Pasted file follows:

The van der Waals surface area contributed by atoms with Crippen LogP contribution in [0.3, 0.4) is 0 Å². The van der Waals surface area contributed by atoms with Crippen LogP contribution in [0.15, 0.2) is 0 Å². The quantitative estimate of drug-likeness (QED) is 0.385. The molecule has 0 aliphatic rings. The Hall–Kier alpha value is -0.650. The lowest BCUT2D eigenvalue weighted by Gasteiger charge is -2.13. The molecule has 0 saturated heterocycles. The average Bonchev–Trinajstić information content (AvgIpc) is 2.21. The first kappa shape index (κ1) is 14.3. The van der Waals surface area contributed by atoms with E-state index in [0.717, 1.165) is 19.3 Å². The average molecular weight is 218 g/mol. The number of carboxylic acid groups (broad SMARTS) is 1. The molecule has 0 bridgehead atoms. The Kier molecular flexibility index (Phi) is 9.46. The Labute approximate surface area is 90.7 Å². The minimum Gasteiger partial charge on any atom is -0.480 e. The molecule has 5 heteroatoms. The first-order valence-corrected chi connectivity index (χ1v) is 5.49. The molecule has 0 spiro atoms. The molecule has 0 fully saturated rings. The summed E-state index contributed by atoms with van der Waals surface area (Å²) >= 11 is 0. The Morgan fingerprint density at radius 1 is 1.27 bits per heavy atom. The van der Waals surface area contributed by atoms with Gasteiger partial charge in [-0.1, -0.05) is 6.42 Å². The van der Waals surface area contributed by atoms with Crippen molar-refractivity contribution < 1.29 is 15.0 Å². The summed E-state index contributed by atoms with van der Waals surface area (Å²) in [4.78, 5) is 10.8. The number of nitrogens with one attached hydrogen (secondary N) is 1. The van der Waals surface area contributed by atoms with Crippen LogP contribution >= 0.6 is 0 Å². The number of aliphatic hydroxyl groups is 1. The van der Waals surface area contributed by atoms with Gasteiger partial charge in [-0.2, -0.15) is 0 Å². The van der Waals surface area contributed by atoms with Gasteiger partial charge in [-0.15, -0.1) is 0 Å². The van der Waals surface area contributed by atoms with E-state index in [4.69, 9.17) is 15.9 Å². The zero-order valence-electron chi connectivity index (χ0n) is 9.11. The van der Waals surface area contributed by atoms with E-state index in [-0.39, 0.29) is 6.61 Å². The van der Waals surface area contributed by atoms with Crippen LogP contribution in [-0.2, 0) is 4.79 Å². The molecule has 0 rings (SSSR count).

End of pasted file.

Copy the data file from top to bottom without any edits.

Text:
The van der Waals surface area contributed by atoms with Crippen LogP contribution in [0.3, 0.4) is 0 Å². The van der Waals surface area contributed by atoms with Crippen LogP contribution in [0.15, 0.2) is 0 Å². The quantitative estimate of drug-likeness (QED) is 0.385. The molecule has 0 aliphatic rings. The Hall–Kier alpha value is -0.650. The lowest BCUT2D eigenvalue weighted by Gasteiger charge is -2.13. The molecule has 0 saturated heterocycles. The average Bonchev–Trinajstić information content (AvgIpc) is 2.21. The first kappa shape index (κ1) is 14.3. The van der Waals surface area contributed by atoms with E-state index in [0.717, 1.165) is 19.3 Å². The average molecular weight is 218 g/mol. The number of carboxylic acid groups (broad SMARTS) is 1. The molecule has 0 bridgehead atoms. The Kier molecular flexibility index (Phi) is 9.46. The Labute approximate surface area is 90.7 Å². The minimum Gasteiger partial charge on any atom is -0.480 e. The molecule has 5 heteroatoms. The first-order valence-corrected chi connectivity index (χ1v) is 5.49. The molecule has 0 spiro atoms. The molecule has 0 fully saturated rings. The summed E-state index contributed by atoms with van der Waals surface area (Å²) >= 11 is 0. The Morgan fingerprint density at radius 1 is 1.27 bits per heavy atom. The van der Waals surface area contributed by atoms with Gasteiger partial charge in [-0.1, -0.05) is 6.42 Å². The van der Waals surface area contributed by atoms with Crippen molar-refractivity contribution < 1.29 is 15.0 Å². The summed E-state index contributed by atoms with van der Waals surface area (Å²) in [4.78, 5) is 10.8. The number of nitrogens with one attached hydrogen (secondary N) is 1. The van der Waals surface area contributed by atoms with Crippen LogP contribution >= 0.6 is 0 Å². The number of aliphatic hydroxyl groups is 1. The van der Waals surface area contributed by atoms with Gasteiger partial charge in [-0.2, -0.15) is 0 Å². The van der Waals surface area contributed by atoms with Gasteiger partial charge in [-0.15, -0.1) is 0 Å². The van der Waals surface area contributed by atoms with E-state index in [4.69, 9.17) is 15.9 Å². The zero-order valence-electron chi connectivity index (χ0n) is 9.11. The van der Waals surface area contributed by atoms with E-state index in [-0.39, 0.29) is 6.61 Å². The van der Waals surface area contributed by atoms with Crippen LogP contribution in [-0.2, 0) is 4.79 Å². The molecule has 0 rings (SSSR count).